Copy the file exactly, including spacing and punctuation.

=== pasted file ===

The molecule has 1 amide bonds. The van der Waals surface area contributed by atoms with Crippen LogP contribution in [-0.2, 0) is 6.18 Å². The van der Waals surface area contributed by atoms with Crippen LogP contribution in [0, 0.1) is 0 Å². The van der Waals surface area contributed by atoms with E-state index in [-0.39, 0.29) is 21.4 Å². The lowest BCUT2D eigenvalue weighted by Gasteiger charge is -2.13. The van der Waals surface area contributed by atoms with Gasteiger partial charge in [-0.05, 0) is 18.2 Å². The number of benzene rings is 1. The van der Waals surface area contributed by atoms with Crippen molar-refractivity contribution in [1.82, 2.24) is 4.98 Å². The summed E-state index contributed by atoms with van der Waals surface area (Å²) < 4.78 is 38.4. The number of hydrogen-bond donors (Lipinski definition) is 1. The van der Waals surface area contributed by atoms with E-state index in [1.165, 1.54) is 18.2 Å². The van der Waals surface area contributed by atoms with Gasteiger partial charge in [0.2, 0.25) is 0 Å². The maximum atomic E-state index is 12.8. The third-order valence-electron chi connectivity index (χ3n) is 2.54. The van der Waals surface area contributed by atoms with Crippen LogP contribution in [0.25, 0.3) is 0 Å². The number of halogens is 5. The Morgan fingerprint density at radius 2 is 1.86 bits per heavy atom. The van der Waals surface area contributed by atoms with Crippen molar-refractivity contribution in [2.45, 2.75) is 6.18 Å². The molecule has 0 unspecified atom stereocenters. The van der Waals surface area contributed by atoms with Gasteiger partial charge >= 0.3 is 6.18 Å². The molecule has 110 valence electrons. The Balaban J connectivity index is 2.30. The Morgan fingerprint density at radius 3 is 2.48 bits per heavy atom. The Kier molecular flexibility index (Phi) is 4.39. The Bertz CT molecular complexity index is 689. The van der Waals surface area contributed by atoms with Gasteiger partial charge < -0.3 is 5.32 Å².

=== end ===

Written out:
The molecule has 1 amide bonds. The van der Waals surface area contributed by atoms with Crippen LogP contribution in [-0.2, 0) is 6.18 Å². The van der Waals surface area contributed by atoms with Crippen LogP contribution in [0, 0.1) is 0 Å². The van der Waals surface area contributed by atoms with E-state index in [-0.39, 0.29) is 21.4 Å². The lowest BCUT2D eigenvalue weighted by Gasteiger charge is -2.13. The van der Waals surface area contributed by atoms with Gasteiger partial charge in [-0.05, 0) is 18.2 Å². The number of benzene rings is 1. The van der Waals surface area contributed by atoms with Crippen molar-refractivity contribution in [1.82, 2.24) is 4.98 Å². The summed E-state index contributed by atoms with van der Waals surface area (Å²) < 4.78 is 38.4. The number of hydrogen-bond donors (Lipinski definition) is 1. The van der Waals surface area contributed by atoms with E-state index in [1.165, 1.54) is 18.2 Å². The van der Waals surface area contributed by atoms with Gasteiger partial charge in [0.2, 0.25) is 0 Å². The maximum atomic E-state index is 12.8. The third-order valence-electron chi connectivity index (χ3n) is 2.54. The van der Waals surface area contributed by atoms with Crippen LogP contribution in [0.25, 0.3) is 0 Å². The number of halogens is 5. The Morgan fingerprint density at radius 2 is 1.86 bits per heavy atom. The van der Waals surface area contributed by atoms with Crippen molar-refractivity contribution in [2.45, 2.75) is 6.18 Å². The molecule has 0 unspecified atom stereocenters. The van der Waals surface area contributed by atoms with Gasteiger partial charge >= 0.3 is 6.18 Å². The molecule has 110 valence electrons. The Balaban J connectivity index is 2.30. The Morgan fingerprint density at radius 3 is 2.48 bits per heavy atom. The Kier molecular flexibility index (Phi) is 4.39. The Bertz CT molecular complexity index is 689. The van der Waals surface area contributed by atoms with Gasteiger partial charge < -0.3 is 5.32 Å².